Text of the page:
Note: I wrote this article in response to a lot of blog posts and tweets bashing bootlegs last fall, and I wanted to put in my own two cents. NewMusicalTheatre.com was nice enough to publish my post. It’s one of my favourite theatre blogs; I definitely recommend you check them out!
Let me make one thing perfectly clear: I do not in any way condone the filming of Broadway shows live onstage. But do I watch these bootlegs? Yes. I do. Moreover, I think the Broadway community as a whole often fails to mention the advantages of this practice. Bootlegs are not nearly as odious as certain articles make them out to be. These “dirty gems,” as one Broadway Tour article called them, can even be beneficial to the shows themselves.
I suppose it all comes down to exposure. One of the reasons why theatre is such a beloved art form is because it’s ephemeral. And the only way to properly experience this art form as it is meant to be experienced is in one single city. New York City. Its population – 8.34 million – is a lot of people. But that number isn’t even close to the number of theatre fans in the world. All those people want to see Broadway shows just as badly as the fans in New York. For many reasons, they can’t, and I find this extremely unfair. For the fans, of course, but also for the composers, playwrights, actors, and directors who miss out on all this exposure.
If there were a way for fans to watch a show that has come and gone on Broadway, to fall in love with the composer’s work or the director’s work or the actors’ work, wouldn’t they want to see a future show featuring these people and their art? I know I would. If you think about it, isn’t it better for a theatre fan to watch the cheap version of a show online (that in no way comes near the experience of seeing it live) than for them to not see it at all? If you look at it from an exposure-only perspective, the answer is clear.
One of the major arguments against bootlegs is that a person won’t want to pay to see a show live after having watched it online. Because they’ve already seen it in some way, the argument goes, we’re cheating all of the artists involved in a certain show out of their hard-earned money. I know firsthand that this is false.
First of all, seeing a musical or a play live is an incredible experience that is nothing like watching it from a shaky camera with lots of background noise. I know with certainty that I wouldn’t miss a beat in paying to see a professional production of my favourite musicals—especially if I’ve only ever watched it from one of these cameras. I will gladly pay to see it so that I can truly experience this show as it was meant to be. But I never would have fallen in love with these shows if I hadn’t seen the bootlegs first.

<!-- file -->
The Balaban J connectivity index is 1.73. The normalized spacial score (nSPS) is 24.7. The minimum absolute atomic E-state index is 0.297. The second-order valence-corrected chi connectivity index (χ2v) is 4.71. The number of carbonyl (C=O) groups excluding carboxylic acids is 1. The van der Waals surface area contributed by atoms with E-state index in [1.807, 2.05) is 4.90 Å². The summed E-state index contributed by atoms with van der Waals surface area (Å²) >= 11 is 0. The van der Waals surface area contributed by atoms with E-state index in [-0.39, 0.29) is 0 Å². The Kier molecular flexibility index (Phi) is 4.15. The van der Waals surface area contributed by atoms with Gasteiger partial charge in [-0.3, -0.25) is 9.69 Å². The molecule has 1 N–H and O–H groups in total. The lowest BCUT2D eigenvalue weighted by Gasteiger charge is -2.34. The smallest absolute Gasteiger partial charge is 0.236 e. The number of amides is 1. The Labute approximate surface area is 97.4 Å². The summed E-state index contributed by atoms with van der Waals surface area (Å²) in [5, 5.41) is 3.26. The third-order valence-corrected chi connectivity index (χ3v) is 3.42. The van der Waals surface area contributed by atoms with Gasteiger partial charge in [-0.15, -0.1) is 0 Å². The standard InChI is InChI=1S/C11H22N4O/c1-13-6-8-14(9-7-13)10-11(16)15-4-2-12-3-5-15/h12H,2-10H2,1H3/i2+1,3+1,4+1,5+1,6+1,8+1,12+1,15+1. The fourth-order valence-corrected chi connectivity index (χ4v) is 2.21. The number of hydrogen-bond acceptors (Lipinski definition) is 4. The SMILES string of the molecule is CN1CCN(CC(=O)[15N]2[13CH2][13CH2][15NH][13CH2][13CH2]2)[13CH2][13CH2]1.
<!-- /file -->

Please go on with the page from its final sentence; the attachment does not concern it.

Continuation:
And what do I do when I fall in love with a musical? I buy the cast album. I order the merchandise online. I do everything short of actually seeing it (which I would do if I could), forking over as much money as I can to all the people who I’ve apparently stolen from when I clicked that lovely “play” button.
No particular production will last forever. They will disappear into the confines of the library of Lincoln Center, far from the reaches of us normal folk who could not afford a trip to New York at the right time. These productions deserve to live on, to be viewed by as many people as possible in as many places as possible. Besides, these shows are full of subtleties, and like I do with many good movies, I often want to see musicals I like over and over again until I know every line, every stage direction by heart. But for most people, doing so in a live setting is impossible.
I hear a lot of talk about the importance of representation and diversity when it comes to musical theatre. As the years go on, we’re seeing more and more characters of colour, characters in the LGBT+ community, and characters of different income levels. But by restricting accessibility to Broadway shows, we are decreasing the diversity of Broadway audiences. We are making theatre available to only a certain elite: often rich, white, straight people.
Yes, it’s against the law. Yes, it’s morally wrong to film shows live. But to only focus on the negative aspects of this practice would be to only tell one half of the story. It would be to ignore what is really important here: that fans out there are sharing their love of theatre with the world. If it weren’t for those fans, I wouldn’t be one myself.